Because of better diagnostic tests and advances in cancer treatments, more people are living longer than ever after being diagnosed. This is true for all types of cancer, including breast cancer. Experts estimate that there are about 2.8 million breast cancer survivors in the United States, and that number is expected to increase substantially.
Still, results from national surveys of patients, oncologists, and primary care doctors suggest that there are gaps in long-term care after primary treatment for cancer is completed. This long-term care is called survivorship care.
Because of treatments they’ve received, many breast cancer survivors have side effects that may continue for years after primary treatment ends, including joint pain, fatigue, problems sleeping, and hot flashes.
A study suggests that when these long-term side effects go untreated, they can lead to anxiety and depression among breast cancer survivors.
The research, "Symptom burden, unmet need for assistance, and psychosocial adaption among longer term breast cancer survivors," was presented on Dec. 9, 2016 at the 2016 San Antonio Breast Cancer Symposium.
"There's almost an unwritten 'don't ask, don't tell' mentality about residual and persistent side effects of breast cancer treatment," said lead author Steven Palmer, Ph.D., a research scientist at the University of Pennsylvania Abramson Cancer Center. "Clinicians seeing patients for routine follow-up care may be focusing on recurrence prevention and detection to the exclusion of long-term symptoms and whether survivors need help managing them. This lack of attention to potential symptoms can lead to increased levels of anxiety and depression for these cancer survivors."
In the study, 103 women who had been treated for breast cancer and considered disease-free for at least 3 years completed a survey on whether they had any of 19 side effects and how severe they were. The researchers also assessed the women for anxiety and depression.
About 70% of the women were white. Half were older than 63 years and half were younger. About 78% of the women had been diagnosed with stage I or stage II breast cancer.
The researchers found that nearly all of the women -- 92% -- reported at least three long-term side effects. The women had an average of 9.2 side effects; the most common were:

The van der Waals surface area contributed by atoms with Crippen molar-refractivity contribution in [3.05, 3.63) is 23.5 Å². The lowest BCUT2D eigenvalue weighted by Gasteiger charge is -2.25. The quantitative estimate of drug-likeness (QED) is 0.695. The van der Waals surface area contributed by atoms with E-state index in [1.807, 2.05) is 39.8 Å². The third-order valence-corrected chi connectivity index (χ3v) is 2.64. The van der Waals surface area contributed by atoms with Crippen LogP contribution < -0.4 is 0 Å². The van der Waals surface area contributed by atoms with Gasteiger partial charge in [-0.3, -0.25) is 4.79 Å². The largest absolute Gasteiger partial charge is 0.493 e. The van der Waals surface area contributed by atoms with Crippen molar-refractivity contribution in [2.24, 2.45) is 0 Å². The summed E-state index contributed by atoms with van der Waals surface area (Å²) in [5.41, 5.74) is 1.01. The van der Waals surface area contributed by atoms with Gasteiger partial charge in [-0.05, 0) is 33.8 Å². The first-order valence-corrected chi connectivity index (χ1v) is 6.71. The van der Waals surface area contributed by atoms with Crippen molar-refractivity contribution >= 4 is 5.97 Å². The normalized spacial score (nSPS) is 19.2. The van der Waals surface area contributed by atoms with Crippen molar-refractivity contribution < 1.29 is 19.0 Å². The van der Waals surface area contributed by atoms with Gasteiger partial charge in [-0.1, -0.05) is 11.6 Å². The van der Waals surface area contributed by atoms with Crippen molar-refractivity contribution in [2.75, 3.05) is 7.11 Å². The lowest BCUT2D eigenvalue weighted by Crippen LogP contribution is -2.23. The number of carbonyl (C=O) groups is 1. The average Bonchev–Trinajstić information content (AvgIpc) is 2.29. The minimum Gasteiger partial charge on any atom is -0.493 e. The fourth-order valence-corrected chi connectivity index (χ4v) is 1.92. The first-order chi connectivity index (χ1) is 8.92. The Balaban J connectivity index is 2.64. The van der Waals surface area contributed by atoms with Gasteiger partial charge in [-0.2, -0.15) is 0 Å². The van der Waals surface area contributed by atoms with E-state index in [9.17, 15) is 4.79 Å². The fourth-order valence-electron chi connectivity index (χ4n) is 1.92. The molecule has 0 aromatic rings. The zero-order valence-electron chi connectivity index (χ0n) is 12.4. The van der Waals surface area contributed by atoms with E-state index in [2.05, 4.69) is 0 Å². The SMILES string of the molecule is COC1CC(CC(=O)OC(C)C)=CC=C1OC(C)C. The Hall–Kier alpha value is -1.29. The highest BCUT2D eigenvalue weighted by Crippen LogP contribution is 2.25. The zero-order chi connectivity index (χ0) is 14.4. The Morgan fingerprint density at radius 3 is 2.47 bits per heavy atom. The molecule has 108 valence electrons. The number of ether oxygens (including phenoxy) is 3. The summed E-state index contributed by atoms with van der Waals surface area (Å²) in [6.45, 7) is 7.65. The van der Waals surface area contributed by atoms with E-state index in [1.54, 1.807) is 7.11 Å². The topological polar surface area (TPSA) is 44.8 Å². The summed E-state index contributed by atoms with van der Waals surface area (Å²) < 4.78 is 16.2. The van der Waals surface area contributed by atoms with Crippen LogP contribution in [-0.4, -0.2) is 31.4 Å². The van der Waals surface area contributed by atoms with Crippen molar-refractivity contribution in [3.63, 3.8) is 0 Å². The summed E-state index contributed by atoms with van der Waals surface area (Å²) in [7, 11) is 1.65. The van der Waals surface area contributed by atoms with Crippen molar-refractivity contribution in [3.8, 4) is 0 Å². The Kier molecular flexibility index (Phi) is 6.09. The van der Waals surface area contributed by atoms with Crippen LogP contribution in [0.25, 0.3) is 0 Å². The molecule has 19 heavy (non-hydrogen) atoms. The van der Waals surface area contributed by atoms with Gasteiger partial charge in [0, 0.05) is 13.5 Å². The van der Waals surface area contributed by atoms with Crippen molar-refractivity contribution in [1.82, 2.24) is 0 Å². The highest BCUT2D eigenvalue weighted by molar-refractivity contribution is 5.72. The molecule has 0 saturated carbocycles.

- fatigue (67%)
- joint pain (66%)
- weight gain (60%)
- loss of libido (55%)
- problems sleeping (52%)
About two-thirds of the women -- 65% -- said they had an unmet need for help with a side effect. The women had an average of three unmet needs for help; the most common side effects the women wanted help with but hadn’t received it were:
- joint pain (29%)
- fatigue (25%)
- weight gain (23%)
- memory problems (21%)
The researchers found that women who had long-term side effects and women who felt they weren’t getting help for long-term side effects were more likely to feel anxious or depressed.
The researchers suggested that if the results of the study were applied to the larger breast cancer survivor population, more than 1.3 million survivors could be experiencing at least three long-term side effects for which they need help.
"Survivorship care is about more than screenings and disease prevention. It's about the whole person," said senior author Linda A. Jacobs, Ph.D., C.R.N.P., director of cancer survivorship programs at the Abramson Cancer Center. "Our results point to a need for a more holistic view of breast cancer care where providers are thinking about what happens next for these patients and guiding them to services that can help improve their quality of life on multiple levels."
After your main breast cancer treatment is done, it’s important to focus on what’s now most important: your good health. You have to make sure you get the best ongoing care and live your best life. If you’ve finished breast cancer treatment and your oncologist hasn’t talked to you about a survivorship care plan, it’s a good idea to bring it up at your next appointment. It’s also a good idea to bring up any long-term side effects you’re having and discuss how they can be treated. Here are some questions you may want to ask your oncologist:
- Can I get a survivorship care plan in writing that explains all the medical issues I need to consider and tells me which screening tests I need and when I should have them?
- Which doctor should I see for each medical issue?
- If your oncologist recommends that you see a specialist -- a cardiologist for example -- and you’ve never seen one before, you may want to ask for a referral to a specific doctor.
- If there is anything in your survivorship care plan that you don’t understand, ask your doctor or nurse to explain it.
- If I’m having long-term side effects, such as joint pain, fatigue, loss of libido, or problems sleeping, where do I go to get help easing those problems? Are there medicines I can take? Are there complementary or holistic therapies that can help?
It’s also a good idea to talk to your primary care doctor about your survivorship care plan and ask which parts of it she or he will be responsible for.
There’s only one of you and you deserve the best care possible, both during and after cancer treatment. Because the idea of survivorship care plans is relatively new, you may have to advocate for yourself to make sure you that get a written plan.
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